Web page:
Junpei Takano

The Mechanism by Which Plants Control Mineral Uptake

Junpei Takano , Associate Professor

Research Faculty of Agriculture/ Graduate School of Agriculture (School of Agriculture, Department of Applied Bioscience)

High school : Fukui Prefectural Koshi High School

Academic background : Doctorate from Tokyo University

Research areas
plant nutrition, plant molecular biology
Research keywords
transporters, fluorescent proteins, boron

What are you aiming to achieve?

Plants grow by taking in minerals via their roots from the soil. We are aiming to explain the mechanism by which plants control their mineral uptake. The main role in mineral uptake is played by a group of proteins known as transporters. Transporters are buried in the cell membranes, and function by promoting the permeation of substances through the membranes. We have discovered two types of transporters for boron, a mineral necessary to plants.

Fig. 1 Position of two types of boron transporters in the epidermal cells of the root of Arabidopsis thaliana

Figure 1 shows these transporters visualized by fusing them to fluorescent proteins. Epidermal cells in the root of Arabidopsis thaliana plant contain a transporter known as NIP5;1 (mCherry-NIP5;1: red), which is present on the cell membrane on the side that faces the soil, and takes boron into the cell interior, while a transporter known as BOR1 (BOR1-GFP: green), which works to export boron from the cells to the exterior, is present on the cellular membrane on the side facing the stele. As a result, boron from the soil is taken into cells by NIP5;1, and exported in the direction of the stele by BOR1. It is important for transporters to be positioned in appropriate places in order to transport a mineral in a specific direction. We are researching the mechanism by which transporters are unevenly distributed within the cell membranes.

We have also discovered that the boron transporter BOR1 is eliminated from the cellular membrane, and decomposes, if the concentration of boron in the environment rises (Fig. 2). The cell decomposes the transporter if it becomes unnecessary or starts to get in the way. We are looking into how the plant detects the concentration of minerals and goes on to control the quantity of transporters.


What sort of organisms do you use, and in what type of experiments?

Fig. 2 Degradation of boron transporters in the root of Arabidopsis thaliana

Our research is mainly centered on the Arabidopsis thaliana plant, which is known as a model plant. Arabidopsis thaliana is not a crop, but it is genetically suited as a perfect subject for research and shares common molecular aspects with many plants. We also use E. coli and budding yeasts in the course of our research.

We use genetic methods in order to look at the mechanisms behind plant cells detecting mineral concentrations, and controlling transporter positions and quantities. By looking at how the positioning or quantity of a transporter changes if a particular genetic function is missing or altered, we can understand the role of that particular gene.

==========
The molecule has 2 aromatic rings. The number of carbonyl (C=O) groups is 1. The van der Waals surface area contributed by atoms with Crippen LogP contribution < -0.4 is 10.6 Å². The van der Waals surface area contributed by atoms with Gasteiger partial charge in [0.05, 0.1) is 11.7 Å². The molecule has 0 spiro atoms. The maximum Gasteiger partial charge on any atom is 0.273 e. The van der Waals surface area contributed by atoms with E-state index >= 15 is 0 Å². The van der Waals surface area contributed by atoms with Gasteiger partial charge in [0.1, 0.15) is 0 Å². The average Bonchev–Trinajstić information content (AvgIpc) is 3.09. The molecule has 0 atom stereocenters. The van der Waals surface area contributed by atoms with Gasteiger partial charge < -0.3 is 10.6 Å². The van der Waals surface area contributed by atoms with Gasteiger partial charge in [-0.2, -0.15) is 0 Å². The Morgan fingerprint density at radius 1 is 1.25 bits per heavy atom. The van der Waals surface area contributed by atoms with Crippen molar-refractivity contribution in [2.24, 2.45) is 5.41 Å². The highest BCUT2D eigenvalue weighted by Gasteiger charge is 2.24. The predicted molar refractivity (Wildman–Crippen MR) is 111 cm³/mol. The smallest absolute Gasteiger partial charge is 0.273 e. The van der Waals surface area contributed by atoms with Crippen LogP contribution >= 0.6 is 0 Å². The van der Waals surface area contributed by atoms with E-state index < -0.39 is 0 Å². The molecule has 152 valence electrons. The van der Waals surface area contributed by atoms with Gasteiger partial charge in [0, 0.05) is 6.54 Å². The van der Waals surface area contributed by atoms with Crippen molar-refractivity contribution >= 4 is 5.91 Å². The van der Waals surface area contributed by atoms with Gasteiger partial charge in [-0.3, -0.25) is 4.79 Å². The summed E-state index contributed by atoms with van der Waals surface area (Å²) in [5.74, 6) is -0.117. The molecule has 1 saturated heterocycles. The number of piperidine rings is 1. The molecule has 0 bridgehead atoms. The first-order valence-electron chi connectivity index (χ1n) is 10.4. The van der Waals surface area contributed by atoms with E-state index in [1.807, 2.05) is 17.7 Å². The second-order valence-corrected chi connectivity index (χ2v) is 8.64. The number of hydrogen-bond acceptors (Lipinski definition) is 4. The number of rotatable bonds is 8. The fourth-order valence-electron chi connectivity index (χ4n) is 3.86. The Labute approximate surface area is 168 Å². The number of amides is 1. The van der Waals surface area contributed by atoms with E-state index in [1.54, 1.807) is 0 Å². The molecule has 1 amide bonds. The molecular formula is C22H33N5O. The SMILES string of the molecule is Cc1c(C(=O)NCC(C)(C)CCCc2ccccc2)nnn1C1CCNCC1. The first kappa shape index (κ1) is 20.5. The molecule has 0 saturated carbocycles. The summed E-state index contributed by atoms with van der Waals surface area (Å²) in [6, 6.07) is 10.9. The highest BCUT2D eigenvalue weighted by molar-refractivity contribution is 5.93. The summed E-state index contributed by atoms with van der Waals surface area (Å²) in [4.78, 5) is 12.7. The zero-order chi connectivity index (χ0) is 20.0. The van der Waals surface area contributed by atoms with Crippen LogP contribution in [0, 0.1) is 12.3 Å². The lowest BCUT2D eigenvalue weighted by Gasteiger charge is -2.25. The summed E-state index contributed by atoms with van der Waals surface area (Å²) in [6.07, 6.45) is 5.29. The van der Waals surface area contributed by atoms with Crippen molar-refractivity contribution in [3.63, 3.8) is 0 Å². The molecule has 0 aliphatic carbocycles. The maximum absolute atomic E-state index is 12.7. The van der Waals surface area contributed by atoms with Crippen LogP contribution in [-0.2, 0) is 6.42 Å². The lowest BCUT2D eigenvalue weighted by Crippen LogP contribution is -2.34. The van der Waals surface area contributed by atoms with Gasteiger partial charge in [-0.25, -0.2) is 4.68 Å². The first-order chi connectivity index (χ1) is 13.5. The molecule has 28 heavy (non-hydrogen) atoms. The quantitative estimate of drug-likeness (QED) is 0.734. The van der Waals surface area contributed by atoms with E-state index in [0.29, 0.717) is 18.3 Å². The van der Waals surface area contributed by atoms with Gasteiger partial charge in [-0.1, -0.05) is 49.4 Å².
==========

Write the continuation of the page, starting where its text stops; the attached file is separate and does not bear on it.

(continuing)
In order to be able to “look at” the position of transporters in plants, we fuse the transporters to fluorescent proteins such as GFP (green fluorescent protein) and mCherry (a type of red fluorescent protein). We use transformation technology to introduce these proteins into the plant, and then use a fluorescence microscope to observe them in living form. As in Figure 1, we are able to see the position of multiple proteins by observing the different colored fluorescent proteins at the same time, and we can trace changes in real time.


How does this contribute to agriculture?

The surrounding mineral environment is important for the development of plants. Due to mineral concentrations being too low or too high, roughly 70% of the world’s arable land is covered by what is known as “problem soil”, which results in low crop yields. Plants are, however, able to grow even with a certain amount of variation in mineral quantity. One way of dealing with this is thought to be by detecting the concentration of minerals and then controlling the position and quantity of transporters in response. We are aiming to understand this intrinsic mechanism within plants, and apply it to other areas. If we can increase the innate ability of a particular crop, or transfer it to another crop, it may become possible to grow them in problem soil. We have succeeded in creating an Arabidopsis thaliana that grows well in low boron environments by increasing its quantity of boron transporters. In the future, by understanding more detail about the mechanism of transporter control, we will be able to create plants that grow well in a wide range of mineral environments, and connect this with applications that would allow plants to store minerals in specific tissue.